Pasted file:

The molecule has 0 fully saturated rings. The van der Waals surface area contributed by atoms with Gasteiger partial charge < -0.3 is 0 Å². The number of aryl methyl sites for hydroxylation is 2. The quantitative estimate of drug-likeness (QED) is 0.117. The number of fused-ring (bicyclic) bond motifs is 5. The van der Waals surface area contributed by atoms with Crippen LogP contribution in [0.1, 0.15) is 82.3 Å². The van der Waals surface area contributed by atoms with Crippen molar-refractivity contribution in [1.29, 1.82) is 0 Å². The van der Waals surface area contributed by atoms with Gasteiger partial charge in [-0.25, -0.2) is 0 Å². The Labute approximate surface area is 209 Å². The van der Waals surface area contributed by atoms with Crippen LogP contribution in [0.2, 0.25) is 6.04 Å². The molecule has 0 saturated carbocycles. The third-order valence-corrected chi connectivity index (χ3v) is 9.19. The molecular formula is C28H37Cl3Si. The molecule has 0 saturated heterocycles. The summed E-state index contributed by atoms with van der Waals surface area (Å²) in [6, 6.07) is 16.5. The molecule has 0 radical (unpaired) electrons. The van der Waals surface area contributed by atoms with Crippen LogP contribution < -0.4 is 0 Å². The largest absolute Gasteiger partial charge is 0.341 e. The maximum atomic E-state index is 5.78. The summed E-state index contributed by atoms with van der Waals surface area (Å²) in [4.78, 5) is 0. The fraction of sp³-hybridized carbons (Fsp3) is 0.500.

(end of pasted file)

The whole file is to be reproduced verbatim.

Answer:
The molecule has 0 fully saturated rings. The van der Waals surface area contributed by atoms with Gasteiger partial charge < -0.3 is 0 Å². The number of aryl methyl sites for hydroxylation is 2. The quantitative estimate of drug-likeness (QED) is 0.117. The number of fused-ring (bicyclic) bond motifs is 5. The van der Waals surface area contributed by atoms with Crippen LogP contribution in [0.1, 0.15) is 82.3 Å². The van der Waals surface area contributed by atoms with Crippen molar-refractivity contribution in [1.29, 1.82) is 0 Å². The van der Waals surface area contributed by atoms with Gasteiger partial charge in [-0.25, -0.2) is 0 Å². The Labute approximate surface area is 209 Å². The van der Waals surface area contributed by atoms with Crippen LogP contribution in [0.2, 0.25) is 6.04 Å². The molecule has 0 saturated carbocycles. The third-order valence-corrected chi connectivity index (χ3v) is 9.19. The molecular formula is C28H37Cl3Si. The molecule has 0 saturated heterocycles. The summed E-state index contributed by atoms with van der Waals surface area (Å²) in [6, 6.07) is 16.5. The molecule has 0 radical (unpaired) electrons. The van der Waals surface area contributed by atoms with Crippen LogP contribution < -0.4 is 0 Å². The largest absolute Gasteiger partial charge is 0.341 e. The maximum atomic E-state index is 5.78. The summed E-state index contributed by atoms with van der Waals surface area (Å²) in [4.78, 5) is 0. The fraction of sp³-hybridized carbons (Fsp3) is 0.500.